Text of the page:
i've talked about yeasayer a lot this year, and you've probably heard about them everywhere else - they have certainly owned the latter half of this year, publicity-wise. their live show is as visually exciting as it is aurally, and though the 45 minute restriction was welcomed with boos, yeasayer rocked the house and left no one wanting. they tackled all their "hits," starting the set with the anand wilder tune "forgiveness" before breaking out "2080" to universal applause. other songs included "no need to worry," "sunrise," both seasonal songs ("summer" & "wintertime"), "final path," and a new song which, unfortunately, seemed less complex than their other work. despite that, their set was musically solid and rewarding - much heavier than all hour cymbals - a satisfying conclusion to a great night of music. if friction's job is to handpick bands that are going places, they couldn't have done better than last night's show.

probably the most exciting part of yeasayer's set was chris keating, the band's charismatic frontman. though all of yeasayer was into their performance, keating took it to another level, totally lost in the music. seemingly transported or possessed by spirits, keating fell over a couple times, broke multiple keys on his keyboard by banging them with a drumstick, and tripped over the drums. mostly, though, he swayed and jerked with a supernatural intensity, punctuating his wails by punching the air or twitching in time to the heavy sounds. i wish his energy had been infectious though; the crowd stayed placid and unmoving for their entire set in dismal contrast to the band, but yeasayer was, as always, excellent.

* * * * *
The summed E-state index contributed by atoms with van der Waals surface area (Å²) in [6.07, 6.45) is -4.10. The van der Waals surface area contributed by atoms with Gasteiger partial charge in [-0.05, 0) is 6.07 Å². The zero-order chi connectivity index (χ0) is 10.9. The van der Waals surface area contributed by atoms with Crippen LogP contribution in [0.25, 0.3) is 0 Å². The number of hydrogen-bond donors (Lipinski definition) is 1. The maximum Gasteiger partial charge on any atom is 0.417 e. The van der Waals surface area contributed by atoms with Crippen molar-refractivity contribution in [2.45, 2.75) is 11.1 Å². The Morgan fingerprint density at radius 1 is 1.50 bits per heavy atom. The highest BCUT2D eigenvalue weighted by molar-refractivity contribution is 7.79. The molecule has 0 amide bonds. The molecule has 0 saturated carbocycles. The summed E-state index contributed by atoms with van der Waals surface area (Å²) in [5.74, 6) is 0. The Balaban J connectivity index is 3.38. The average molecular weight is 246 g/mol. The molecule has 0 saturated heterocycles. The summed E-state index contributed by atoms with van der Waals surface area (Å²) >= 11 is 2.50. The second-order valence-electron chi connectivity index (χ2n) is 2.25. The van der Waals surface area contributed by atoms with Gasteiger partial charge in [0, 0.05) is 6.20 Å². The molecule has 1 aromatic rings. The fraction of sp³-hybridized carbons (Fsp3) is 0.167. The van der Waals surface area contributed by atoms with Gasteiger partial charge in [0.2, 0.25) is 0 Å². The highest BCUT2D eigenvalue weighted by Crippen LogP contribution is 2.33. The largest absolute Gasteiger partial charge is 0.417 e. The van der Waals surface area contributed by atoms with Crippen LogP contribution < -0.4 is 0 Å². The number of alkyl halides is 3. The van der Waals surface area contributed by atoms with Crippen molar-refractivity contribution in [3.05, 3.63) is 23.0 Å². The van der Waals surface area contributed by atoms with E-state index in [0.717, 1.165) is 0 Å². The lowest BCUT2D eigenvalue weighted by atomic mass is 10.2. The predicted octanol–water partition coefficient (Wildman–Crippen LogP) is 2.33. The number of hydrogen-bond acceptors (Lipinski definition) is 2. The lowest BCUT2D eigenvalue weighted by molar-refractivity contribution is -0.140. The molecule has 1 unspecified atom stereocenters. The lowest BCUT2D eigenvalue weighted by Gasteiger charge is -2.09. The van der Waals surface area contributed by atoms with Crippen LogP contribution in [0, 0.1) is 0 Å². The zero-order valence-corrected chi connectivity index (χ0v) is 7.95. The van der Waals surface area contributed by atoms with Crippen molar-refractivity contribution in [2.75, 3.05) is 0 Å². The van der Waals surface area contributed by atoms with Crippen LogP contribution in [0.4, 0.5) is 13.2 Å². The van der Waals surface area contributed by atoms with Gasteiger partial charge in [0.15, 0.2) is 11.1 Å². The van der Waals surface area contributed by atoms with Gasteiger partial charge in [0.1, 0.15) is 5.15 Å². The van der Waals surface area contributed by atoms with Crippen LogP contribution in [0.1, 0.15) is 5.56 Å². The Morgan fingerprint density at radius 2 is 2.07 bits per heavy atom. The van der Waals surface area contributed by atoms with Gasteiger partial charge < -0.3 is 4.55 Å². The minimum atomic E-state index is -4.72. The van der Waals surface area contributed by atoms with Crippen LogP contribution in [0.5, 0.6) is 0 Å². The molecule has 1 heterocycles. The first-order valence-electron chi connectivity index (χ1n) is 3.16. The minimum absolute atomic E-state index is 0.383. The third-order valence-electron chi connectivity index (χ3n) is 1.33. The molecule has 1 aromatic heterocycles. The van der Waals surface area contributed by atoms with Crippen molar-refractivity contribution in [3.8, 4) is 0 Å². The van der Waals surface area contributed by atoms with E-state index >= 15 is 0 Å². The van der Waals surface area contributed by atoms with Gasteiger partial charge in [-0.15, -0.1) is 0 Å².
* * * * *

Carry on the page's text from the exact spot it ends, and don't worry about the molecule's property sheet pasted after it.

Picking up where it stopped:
"wait for the summer"


chairlift - "evident utensil"

team robespierre - "ha ha ha"

high places - "new grace"

mr. mammoth is dressed for the winter in his stylish mittens, scarf, and hat

well, what with the onset of winter here in new york city, mr. mammoth felt it was time to break out the cold-weather clothes and share some good cold music with you all. this sorta kicked off my winter music phase, but you know how generous mr. mammoth gets when he gets a makeover, and we thought we'd do it up right over here. enjoy!

belle & sebastian - "winter wooskie" from legal man. buy it from matador.